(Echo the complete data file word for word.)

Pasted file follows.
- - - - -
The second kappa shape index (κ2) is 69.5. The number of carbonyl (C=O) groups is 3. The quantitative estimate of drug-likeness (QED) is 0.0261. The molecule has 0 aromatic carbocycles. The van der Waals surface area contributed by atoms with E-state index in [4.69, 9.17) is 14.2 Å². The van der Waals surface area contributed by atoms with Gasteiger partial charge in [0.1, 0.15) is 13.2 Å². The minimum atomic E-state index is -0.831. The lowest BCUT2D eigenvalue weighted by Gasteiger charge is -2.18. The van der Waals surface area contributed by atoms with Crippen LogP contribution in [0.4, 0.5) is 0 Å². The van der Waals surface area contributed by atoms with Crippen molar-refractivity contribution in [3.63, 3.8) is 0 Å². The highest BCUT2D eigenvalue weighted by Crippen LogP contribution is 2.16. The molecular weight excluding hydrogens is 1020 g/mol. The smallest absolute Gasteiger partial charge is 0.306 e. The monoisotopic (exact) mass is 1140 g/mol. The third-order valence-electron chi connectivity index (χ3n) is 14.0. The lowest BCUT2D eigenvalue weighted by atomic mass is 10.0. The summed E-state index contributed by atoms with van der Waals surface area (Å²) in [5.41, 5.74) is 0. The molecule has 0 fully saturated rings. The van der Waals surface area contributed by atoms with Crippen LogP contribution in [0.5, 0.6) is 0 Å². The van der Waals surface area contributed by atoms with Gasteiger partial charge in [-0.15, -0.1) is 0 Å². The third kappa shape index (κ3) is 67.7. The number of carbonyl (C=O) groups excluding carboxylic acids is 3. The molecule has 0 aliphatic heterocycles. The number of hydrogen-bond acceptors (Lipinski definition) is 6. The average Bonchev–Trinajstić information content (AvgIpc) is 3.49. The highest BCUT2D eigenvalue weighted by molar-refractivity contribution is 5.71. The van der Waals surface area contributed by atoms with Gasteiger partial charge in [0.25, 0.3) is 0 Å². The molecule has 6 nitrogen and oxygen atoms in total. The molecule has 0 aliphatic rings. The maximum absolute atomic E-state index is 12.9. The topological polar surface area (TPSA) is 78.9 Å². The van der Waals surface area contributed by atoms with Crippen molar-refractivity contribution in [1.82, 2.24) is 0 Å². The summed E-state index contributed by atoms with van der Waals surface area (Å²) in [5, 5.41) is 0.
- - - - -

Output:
The second kappa shape index (κ2) is 69.5. The number of carbonyl (C=O) groups is 3. The quantitative estimate of drug-likeness (QED) is 0.0261. The molecule has 0 aromatic carbocycles. The van der Waals surface area contributed by atoms with E-state index in [4.69, 9.17) is 14.2 Å². The van der Waals surface area contributed by atoms with Gasteiger partial charge in [0.1, 0.15) is 13.2 Å². The minimum atomic E-state index is -0.831. The lowest BCUT2D eigenvalue weighted by Gasteiger charge is -2.18. The van der Waals surface area contributed by atoms with Crippen LogP contribution in [0.4, 0.5) is 0 Å². The van der Waals surface area contributed by atoms with Crippen molar-refractivity contribution in [3.63, 3.8) is 0 Å². The highest BCUT2D eigenvalue weighted by Crippen LogP contribution is 2.16. The molecular weight excluding hydrogens is 1020 g/mol. The smallest absolute Gasteiger partial charge is 0.306 e. The monoisotopic (exact) mass is 1140 g/mol. The third-order valence-electron chi connectivity index (χ3n) is 14.0. The lowest BCUT2D eigenvalue weighted by atomic mass is 10.0. The summed E-state index contributed by atoms with van der Waals surface area (Å²) in [5.41, 5.74) is 0. The molecule has 0 fully saturated rings. The van der Waals surface area contributed by atoms with Crippen LogP contribution in [0.5, 0.6) is 0 Å². The van der Waals surface area contributed by atoms with Gasteiger partial charge in [-0.15, -0.1) is 0 Å². The third kappa shape index (κ3) is 67.7. The number of carbonyl (C=O) groups excluding carboxylic acids is 3. The molecule has 0 aliphatic heterocycles. The number of hydrogen-bond acceptors (Lipinski definition) is 6. The average Bonchev–Trinajstić information content (AvgIpc) is 3.49. The highest BCUT2D eigenvalue weighted by molar-refractivity contribution is 5.71. The van der Waals surface area contributed by atoms with Gasteiger partial charge in [0.25, 0.3) is 0 Å². The molecule has 6 nitrogen and oxygen atoms in total. The molecule has 0 aliphatic rings. The maximum absolute atomic E-state index is 12.9. The topological polar surface area (TPSA) is 78.9 Å². The van der Waals surface area contributed by atoms with Crippen molar-refractivity contribution in [1.82, 2.24) is 0 Å². The summed E-state index contributed by atoms with van der Waals surface area (Å²) in [5, 5.41) is 0.